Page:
We can learn much about current presidential election uncertainty by thinking about pre-Brexit polling in Britain.
A New York Times story today calls into question current presidential election polling. The key claim is that a USC/LA Times poll overweights small groups thereby positively distorting Donald Trump's favorability among voters. Hedgeye Director of Research Daryl Jones discusses what this means in today's Early Look (our morning newsletter to investors):
"Interestingly, if we remove that poll from the last 10 major polls, Clinton's lead jumps to +8. Perhaps then, the non-consensus view is not that the polls are wrong and Trump still has a shot, but rather the polls are wrong and Clinton is going to win and the Democrats are going to run the table? The market might like a Clinton Presidency better than a Trump Presidency, but it probably won’t like a clean sweep by the Democrats.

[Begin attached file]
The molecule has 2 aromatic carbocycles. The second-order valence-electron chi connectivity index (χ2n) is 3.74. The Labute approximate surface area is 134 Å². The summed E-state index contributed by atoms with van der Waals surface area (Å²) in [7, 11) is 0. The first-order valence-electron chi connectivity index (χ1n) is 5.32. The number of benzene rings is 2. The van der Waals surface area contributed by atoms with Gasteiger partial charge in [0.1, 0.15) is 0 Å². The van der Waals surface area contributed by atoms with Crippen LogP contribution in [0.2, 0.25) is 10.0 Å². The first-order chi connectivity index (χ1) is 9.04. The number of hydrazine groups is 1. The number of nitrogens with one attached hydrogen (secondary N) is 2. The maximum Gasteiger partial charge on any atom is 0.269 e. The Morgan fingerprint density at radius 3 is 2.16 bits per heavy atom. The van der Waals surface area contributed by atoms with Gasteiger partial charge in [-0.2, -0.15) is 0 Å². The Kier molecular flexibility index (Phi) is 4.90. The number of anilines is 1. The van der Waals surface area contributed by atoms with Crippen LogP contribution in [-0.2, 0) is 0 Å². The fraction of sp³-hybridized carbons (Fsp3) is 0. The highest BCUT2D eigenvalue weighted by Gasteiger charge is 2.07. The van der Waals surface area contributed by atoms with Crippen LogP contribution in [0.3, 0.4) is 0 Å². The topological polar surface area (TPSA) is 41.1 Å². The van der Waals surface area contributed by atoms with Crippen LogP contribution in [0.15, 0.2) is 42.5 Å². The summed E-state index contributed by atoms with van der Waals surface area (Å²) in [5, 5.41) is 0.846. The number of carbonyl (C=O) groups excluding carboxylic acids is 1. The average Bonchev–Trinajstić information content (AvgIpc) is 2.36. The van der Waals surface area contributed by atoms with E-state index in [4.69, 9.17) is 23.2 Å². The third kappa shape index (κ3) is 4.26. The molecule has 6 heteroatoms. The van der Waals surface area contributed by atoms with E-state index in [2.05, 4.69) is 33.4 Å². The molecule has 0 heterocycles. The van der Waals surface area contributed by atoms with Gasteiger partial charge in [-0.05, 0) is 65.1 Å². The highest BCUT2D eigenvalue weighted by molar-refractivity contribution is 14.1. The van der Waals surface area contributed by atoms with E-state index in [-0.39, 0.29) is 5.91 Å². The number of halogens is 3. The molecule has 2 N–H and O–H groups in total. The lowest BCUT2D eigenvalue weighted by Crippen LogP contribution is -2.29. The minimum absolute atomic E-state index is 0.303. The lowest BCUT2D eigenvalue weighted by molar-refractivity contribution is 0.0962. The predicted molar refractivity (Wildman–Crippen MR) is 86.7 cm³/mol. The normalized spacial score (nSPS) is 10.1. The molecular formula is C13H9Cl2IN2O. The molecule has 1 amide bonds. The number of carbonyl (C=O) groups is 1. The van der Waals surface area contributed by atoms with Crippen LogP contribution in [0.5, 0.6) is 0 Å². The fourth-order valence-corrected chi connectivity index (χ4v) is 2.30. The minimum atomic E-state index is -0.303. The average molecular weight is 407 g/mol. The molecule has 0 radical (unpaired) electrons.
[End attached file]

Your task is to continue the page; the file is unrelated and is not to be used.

That all said, anyone remember the polls before Brexit?"
Point taken. As you can see in the chart above, just before the British referendum about whether to stay or leave the European Union odds were heavily staked in favor of the stay camp. We all know how that turned out. Whether or not Clinton is actually leading in the polls doesn't necessarily matter.